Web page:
Figure 6-32 OSPF IP FRR node-and-link protection

OSPF Remote LFA FRR

Similar to LFA FRR, Remote LFA protects against both link and node-and-link failures. The following example shows how Remote LFA works to protect against link failures:

In Figure 6-33, traffic flows through PE1 -> P1 -> P2 -> PE2, and the primary link is between P1 and P2. Remote LFA calculates a PQ node (P4) and establishes a Label Distribution Protocol (LDP) tunnel between P1 and P4. If P1 detects a failure on the primary link, P1 encapsulates packets into MPLS packets and forwards MPLS packets to P4. After receiving the packets, P4 removes the MPLS label from them and searches the IP routing table for a next hop to forward the packets to PE2. Remote LFA ensures uninterrupted traffic forwarding.

Figure 6-33 Networking for Remote LFA
On the network shown in Figure 6-33, Remote LFA calculates the PQ node as follows:
  1. Calculates the SPTs with all neighbors of P1 as roots. The nodes through which the SPTs are reachable without passing through the primary link form an extended P space. The extended P space in this example is {PE1, P1, P3, P4}.

  2. Calculates the SPTs with P2 as the root and obtains the Q space {PE2, P4}.

  3. Selects the PQ node (P4) that exists both in the extended P space and Q space.

OSPF anti-microloop

In Figure 6-33, OSPF remote LFA FRR is enabled, the primary link is PE1 -> P1 -> P2 -> PE2, and the backup link is PE1 -> P1 -> P3 -> P4 -> P2 -> PE2, and the link P1 -> P3 -> P4 is an LDP tunnel. If the primary link fails, traffic is switched to the backup link, and then another round of the new primary link calculation begins. Specifically, after P1 completes route convergence, its next hop becomes P3. However, the route convergence on P3 is slower than that on P1, and P3's next hop is still P1. As a result, a temporary loop occurs between P1 and P3. OSPF anti-microloop can address this problem by delaying P1 from switching its next hop until the next hop of P3 becomes P4. Then traffic is switched to the new primary link (PE1 -> P1 -> P3 -> P4 -> P2 -> PE2), and on the link P1 -> P3 -> P4, traffic is forwarded based on IP routes.

NOTE:
OSPF anti-microloop applies only to OSPF remote LFA FRR.

OSPF FRR in a Multi-Source Routing Scenario

Both OSPF LFA FRR and OSPF remote LFA FRR use the SPF algorithm to calculate the shortest path from each neighbor (root node) that provides a backup link to the destination node and store the node-based backup next hop, which applies to single-source routing scenarios. As networks are increasingly diversified, two ABRs or ASBRs are deployed to improve network reliability. In this case, OSPF FRR in a multi-source routing scenario is needed.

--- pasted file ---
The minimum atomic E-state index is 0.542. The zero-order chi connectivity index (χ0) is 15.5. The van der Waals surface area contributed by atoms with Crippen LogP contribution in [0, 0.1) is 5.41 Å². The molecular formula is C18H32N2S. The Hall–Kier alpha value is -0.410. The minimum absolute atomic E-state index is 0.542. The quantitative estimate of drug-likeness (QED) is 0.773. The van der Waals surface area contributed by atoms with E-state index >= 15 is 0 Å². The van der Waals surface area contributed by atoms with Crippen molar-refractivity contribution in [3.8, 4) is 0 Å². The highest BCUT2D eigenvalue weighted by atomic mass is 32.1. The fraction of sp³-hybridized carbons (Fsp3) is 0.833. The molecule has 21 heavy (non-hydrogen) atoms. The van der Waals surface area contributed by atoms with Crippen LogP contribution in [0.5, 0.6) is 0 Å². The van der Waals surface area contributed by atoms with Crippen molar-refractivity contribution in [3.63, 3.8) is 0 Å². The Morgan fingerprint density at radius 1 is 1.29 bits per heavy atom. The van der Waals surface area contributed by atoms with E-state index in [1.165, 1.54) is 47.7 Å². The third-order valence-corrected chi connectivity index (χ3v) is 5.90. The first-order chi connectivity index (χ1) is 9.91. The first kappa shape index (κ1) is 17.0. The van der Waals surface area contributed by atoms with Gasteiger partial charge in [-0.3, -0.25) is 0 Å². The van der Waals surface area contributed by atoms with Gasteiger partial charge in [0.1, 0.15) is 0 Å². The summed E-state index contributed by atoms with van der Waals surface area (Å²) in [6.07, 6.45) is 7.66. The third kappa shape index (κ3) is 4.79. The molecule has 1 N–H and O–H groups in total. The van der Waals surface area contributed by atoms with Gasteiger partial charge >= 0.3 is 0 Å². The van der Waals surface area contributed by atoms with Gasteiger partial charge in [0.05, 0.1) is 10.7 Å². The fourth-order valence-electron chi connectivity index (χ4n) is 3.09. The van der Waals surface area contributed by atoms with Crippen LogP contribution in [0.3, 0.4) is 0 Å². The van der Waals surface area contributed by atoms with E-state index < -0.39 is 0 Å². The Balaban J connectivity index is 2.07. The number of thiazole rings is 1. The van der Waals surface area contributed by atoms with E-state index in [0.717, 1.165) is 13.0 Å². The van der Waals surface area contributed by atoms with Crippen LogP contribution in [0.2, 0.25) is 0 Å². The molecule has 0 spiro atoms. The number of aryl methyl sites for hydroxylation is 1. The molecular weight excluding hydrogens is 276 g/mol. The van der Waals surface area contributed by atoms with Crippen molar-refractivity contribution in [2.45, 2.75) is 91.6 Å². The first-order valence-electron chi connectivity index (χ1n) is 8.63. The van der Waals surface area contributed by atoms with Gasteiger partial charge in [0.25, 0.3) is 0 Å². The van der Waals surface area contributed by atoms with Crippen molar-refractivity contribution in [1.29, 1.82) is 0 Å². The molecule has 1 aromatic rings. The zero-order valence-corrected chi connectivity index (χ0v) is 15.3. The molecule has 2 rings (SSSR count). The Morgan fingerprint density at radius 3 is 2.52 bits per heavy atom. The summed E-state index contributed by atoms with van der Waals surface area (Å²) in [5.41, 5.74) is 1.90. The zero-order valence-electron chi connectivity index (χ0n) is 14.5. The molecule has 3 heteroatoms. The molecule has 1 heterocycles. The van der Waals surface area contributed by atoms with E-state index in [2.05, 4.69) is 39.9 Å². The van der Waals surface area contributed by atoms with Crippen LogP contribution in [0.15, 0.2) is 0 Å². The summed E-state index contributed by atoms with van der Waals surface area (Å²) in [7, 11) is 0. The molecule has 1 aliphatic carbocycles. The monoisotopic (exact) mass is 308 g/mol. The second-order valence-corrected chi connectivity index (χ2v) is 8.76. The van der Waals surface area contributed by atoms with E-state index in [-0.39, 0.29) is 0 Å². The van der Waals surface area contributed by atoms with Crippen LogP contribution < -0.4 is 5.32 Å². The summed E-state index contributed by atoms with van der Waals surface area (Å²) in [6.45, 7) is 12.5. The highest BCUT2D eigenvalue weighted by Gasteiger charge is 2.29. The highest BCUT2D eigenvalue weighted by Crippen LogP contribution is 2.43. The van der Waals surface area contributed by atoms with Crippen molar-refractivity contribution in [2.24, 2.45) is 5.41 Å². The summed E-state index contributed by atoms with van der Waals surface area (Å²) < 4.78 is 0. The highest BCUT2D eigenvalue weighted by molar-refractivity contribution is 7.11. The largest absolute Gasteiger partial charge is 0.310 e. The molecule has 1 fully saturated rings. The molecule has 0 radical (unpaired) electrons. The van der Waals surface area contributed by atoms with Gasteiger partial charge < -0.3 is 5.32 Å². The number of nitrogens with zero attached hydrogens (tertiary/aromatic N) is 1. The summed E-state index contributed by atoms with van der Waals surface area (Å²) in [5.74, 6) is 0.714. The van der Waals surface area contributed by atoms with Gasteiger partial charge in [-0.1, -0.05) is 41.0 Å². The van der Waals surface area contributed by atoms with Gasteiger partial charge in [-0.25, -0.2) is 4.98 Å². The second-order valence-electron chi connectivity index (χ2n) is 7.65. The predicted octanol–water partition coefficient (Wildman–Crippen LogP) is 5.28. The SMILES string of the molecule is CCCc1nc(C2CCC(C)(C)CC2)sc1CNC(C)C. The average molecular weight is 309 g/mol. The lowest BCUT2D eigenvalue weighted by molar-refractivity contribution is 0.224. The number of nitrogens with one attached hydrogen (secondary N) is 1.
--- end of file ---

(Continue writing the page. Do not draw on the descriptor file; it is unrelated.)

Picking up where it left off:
NOTE:
In a multi-source routing scenario, OSPF FRR is implemented by calculating the Type 3 LSAs advertised by ABRs of an area for intra-area, inter-area, ASE, or NSSA routing. Inter-area routing is used as an example to describe how OSPF FRR in a multi-source routing scenario works.
Figure 6-34 OSPF FRR in a multi-route source scenario

In Figure 6-34, Device B and Device C function as ABRs to forward area 0 and area 1 routes. Device E advertises an intra-area route. Upon receipt of the route, Device B and Device C translate it to a Type 3 LSA and flood the LSA to area 0. After OSPF FRR is enabled on Device A, Device A considers Device B and Device C as its neighbors. Without a fixed neighbor as the root node, Device A fails to calculate FRR backup next hop. To address this problem, a virtual node is simulated between Device B and Device C and used as the root node of Device A, and Device A uses the LFA or remote LFA algorithm to calculate the backup next hop. This solution converts multi-source routing into single-source routing.

For example, both Device B and Device C advertise the 100.1.1.0/24 route. After Device A receives the route, it fails to calculate a backup next hop for the route due to a lack of a fixed root node. To address this problem, a virtual node is simulated between Device B and Device C and used as the root node of Device A. The cost of the Device B-virtual node link is 0, and the cost of the Device C-virtual node link is 5. The cost of the virtual node-Device B or Device C link is the maximum value (65535). If the virtual node advertises the 100.1.1.0/24 route, it will use the smaller cost of the routes advertised by Device B and Device C as the cost of the route. Device A is configured to consider Device B and Device C as invalid sources of the 100.1.1.0/24 route and use the LFA or remote LFA algorithm to calculate the backup next hop for the route, with the virtual node as the root node.

In a multi-source routing scenario, OSPF FRR can use the LFA or remote LFA algorithm. When OSPF FRR uses the remote LFA algorithm, PQ node selection has the following restrictions:

  • An LDP LSP will be established between a faulty node and a PQ node, and a virtual node in a multi-source routing scenario cannot transmit traffic through LDP LSPs. As a result, the virtual node cannot be selected as a PQ node.
  • The destination node is not used as a PQ node. After a virtual node is added to a multi-source routing scenario, the destination node becomes the virtual node. As a result, the nodes directly connected to the virtual node cannot be selected as PQ nodes.

Derivative Functions

If you bind a Bidirectional Forwarding Detection (BFD) session with OSPF IP FRR, the BFD session goes Down if BFD detects a link fault. If the BFD session goes Down, OSPF IP FRR is triggered to switch traffic from the faulty link to the backup link, which minimizes the loss of traffic.

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Updated: 2019-01-04

Document ID: EDOC1100059473